So, once you have purchased real estate inside the metaverse, you will have your NFT and, therefore, proof that you own that portion of that particular metaverse. Your NFT will function in that metaverse the same way a deed to real property does in the real world.  


Where Does Real Estate Law Fit in the Metaverse?


So now that you have purchased your piece of virtual reality and you have your “deed” compliments of your NFT, what are the laws related to this new piece of virtual real estate?  


Ownership Rights


You now have complete ownership of that piece of virtual reality, and you can dispose of that property in the same way that you could dispose of real property here in your physical world. You have the right to sell, lease, develop, or do nothing with it. It is the same as having a lot of land in physical reality, and it is 100% yours.  


You Can Develop your Virtual Real Estate


The most recent trend is for someone to purchase property in a metaverse, get their NFT, and then develop it for use in advertising (like renting the space to a virtual billboard), for commercial purposes like virtual storefronts, or for holding events. In other words, owning property in the metaverse can potentially be very lucrative. So many people are interested in purchasing real estate in the metaverse that there is now financing offered for the virtual purchase, not unlike a mortgage. It does not appear that any zoning laws could apply to real estate in the metaverse, so you can make your property commercial and most likely do, considering there is money to be made with it.  


You Can Take out a Mortgage to Purchase and be Foreclosed On


Just like you can do in physical reality, you can obtain financing to purchase real estate in a metaverse. Your NFT will be your collateral, and the company will loan you the crypto to purchase the real estate. Like with real property, the lender will technically own your NFT until the loan is paid off. If the borrower defaults on the loan, the lender can click a button to foreclose on it. The “foreclosure” will transfer the NFT out of the escrow account and into the lender’s virtual wallet. There is no judicial foreclosure at this time. While there may be a more complicated foreclosure process in the future, right now, it’s just the click of a button, and the only upside is that you are not out of a physical home, and eviction is not an issue. Nonetheless, a mortgage for a virtual property is still a legal agreement, and you should consult with an attorney before signing anything.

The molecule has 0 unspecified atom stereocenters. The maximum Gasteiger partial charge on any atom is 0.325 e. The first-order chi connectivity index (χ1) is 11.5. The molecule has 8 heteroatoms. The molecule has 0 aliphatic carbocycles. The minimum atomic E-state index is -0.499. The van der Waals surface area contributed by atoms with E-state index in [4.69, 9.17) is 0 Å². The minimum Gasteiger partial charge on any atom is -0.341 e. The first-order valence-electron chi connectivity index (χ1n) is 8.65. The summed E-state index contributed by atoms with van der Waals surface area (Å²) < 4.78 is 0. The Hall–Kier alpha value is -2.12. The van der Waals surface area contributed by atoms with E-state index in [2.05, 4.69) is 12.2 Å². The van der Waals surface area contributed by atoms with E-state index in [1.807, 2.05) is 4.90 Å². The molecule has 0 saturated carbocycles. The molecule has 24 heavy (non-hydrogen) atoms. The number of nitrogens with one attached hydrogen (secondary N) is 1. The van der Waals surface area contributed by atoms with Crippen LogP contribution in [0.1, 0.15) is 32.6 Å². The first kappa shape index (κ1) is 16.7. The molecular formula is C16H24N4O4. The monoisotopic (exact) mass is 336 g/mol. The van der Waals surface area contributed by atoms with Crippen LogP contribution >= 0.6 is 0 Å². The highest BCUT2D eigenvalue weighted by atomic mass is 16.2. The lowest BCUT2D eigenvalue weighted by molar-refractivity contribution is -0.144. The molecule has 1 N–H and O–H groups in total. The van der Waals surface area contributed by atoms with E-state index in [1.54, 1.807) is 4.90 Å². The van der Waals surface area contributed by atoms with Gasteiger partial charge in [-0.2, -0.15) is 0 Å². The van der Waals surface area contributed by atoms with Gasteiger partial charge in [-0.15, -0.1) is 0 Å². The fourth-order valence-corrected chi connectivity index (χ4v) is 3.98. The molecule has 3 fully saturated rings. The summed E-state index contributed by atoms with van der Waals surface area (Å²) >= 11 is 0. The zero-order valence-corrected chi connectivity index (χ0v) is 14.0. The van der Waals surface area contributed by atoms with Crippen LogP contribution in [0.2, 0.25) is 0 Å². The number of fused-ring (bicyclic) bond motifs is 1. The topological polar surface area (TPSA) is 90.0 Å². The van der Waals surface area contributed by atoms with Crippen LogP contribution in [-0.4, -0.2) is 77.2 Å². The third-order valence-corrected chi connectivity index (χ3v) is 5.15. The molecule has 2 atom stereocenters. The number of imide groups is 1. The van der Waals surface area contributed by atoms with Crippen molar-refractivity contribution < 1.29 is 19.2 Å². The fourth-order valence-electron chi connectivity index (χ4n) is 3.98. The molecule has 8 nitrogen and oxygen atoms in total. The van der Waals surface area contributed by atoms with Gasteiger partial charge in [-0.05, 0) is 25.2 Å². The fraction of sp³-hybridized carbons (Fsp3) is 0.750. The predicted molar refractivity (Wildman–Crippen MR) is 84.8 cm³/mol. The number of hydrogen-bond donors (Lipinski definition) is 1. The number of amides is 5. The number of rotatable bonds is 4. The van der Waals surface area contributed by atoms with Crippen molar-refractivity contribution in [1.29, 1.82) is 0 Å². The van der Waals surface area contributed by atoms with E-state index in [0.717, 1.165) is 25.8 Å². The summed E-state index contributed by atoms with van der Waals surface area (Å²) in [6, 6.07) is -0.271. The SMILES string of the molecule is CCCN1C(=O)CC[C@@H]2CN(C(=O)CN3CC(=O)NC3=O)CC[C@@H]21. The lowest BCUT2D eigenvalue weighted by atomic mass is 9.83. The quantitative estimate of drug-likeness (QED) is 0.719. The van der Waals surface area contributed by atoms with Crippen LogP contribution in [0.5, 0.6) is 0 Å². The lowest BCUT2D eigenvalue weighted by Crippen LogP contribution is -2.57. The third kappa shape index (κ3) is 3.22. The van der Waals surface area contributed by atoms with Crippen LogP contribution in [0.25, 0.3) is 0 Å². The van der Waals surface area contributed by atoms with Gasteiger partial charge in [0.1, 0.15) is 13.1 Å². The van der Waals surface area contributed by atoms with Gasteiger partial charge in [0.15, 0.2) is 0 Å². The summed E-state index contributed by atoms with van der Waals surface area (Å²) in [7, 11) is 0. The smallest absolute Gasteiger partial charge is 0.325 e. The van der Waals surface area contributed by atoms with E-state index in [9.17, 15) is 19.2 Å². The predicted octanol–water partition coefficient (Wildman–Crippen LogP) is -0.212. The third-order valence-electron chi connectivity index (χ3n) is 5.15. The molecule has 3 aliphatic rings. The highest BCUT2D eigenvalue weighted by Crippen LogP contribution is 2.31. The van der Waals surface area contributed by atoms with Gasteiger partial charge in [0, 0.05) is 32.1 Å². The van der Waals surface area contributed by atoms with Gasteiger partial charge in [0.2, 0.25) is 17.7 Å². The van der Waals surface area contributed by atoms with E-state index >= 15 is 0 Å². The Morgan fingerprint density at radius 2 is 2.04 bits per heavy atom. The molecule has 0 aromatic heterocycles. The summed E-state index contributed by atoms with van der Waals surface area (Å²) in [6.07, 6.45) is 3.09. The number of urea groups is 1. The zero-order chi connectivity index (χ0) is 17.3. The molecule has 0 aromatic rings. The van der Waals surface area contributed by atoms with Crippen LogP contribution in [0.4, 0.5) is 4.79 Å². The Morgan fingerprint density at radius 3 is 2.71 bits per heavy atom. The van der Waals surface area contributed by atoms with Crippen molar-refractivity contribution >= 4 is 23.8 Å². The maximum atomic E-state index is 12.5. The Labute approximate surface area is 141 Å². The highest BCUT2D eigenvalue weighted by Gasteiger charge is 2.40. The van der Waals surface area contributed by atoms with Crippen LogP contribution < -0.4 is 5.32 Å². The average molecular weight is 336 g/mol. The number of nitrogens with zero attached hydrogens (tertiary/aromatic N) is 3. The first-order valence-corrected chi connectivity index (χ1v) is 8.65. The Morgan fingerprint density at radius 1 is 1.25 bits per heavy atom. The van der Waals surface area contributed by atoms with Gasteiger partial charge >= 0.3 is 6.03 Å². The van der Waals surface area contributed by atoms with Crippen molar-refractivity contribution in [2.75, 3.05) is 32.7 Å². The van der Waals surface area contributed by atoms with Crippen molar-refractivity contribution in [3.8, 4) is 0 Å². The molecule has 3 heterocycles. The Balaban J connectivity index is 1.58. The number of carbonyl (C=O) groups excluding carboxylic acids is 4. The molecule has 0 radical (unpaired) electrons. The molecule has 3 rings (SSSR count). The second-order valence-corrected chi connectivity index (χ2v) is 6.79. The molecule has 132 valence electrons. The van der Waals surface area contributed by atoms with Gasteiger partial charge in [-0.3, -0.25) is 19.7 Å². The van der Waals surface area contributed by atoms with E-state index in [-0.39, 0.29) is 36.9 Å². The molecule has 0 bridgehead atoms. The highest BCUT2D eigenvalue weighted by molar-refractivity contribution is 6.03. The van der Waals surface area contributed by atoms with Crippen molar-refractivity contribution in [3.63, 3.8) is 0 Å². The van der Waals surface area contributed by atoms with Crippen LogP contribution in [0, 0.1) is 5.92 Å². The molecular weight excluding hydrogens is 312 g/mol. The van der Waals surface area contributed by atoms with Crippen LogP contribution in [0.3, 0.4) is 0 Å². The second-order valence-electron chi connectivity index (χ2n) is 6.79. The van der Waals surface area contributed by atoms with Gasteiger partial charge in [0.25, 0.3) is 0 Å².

So that is real estate law in the metaverse today. Again, this is a highly fluid and developing area, so it is likely that a year from now, there will be other laws or restrictions on how a party can utilize their slice of the virtual world. It is indeed an exciting technology area, and undoubtedly there will be new metaverses with virtual property to be purchased. If you are considering taking out a mortgage on a piece of virtual real estate or want to look into developing it, feel free to give O’Flaherty Law a call, we would be happy to help you.  

Disclaimer: The information provided on this blog is intended for general informational purposes only and should not be construed as legal advice on any subject matter. This information is not intended to create, and receipt or viewing does not constitute an attorney-client relationship. Each individual's legal needs are unique, and these materials may not be applicable to your legal situation. Always seek the advice of a competent attorney with any questions you may have regarding a legal issue. Do not disregard professional legal advice or delay in seeking it because of something you have read on this blog.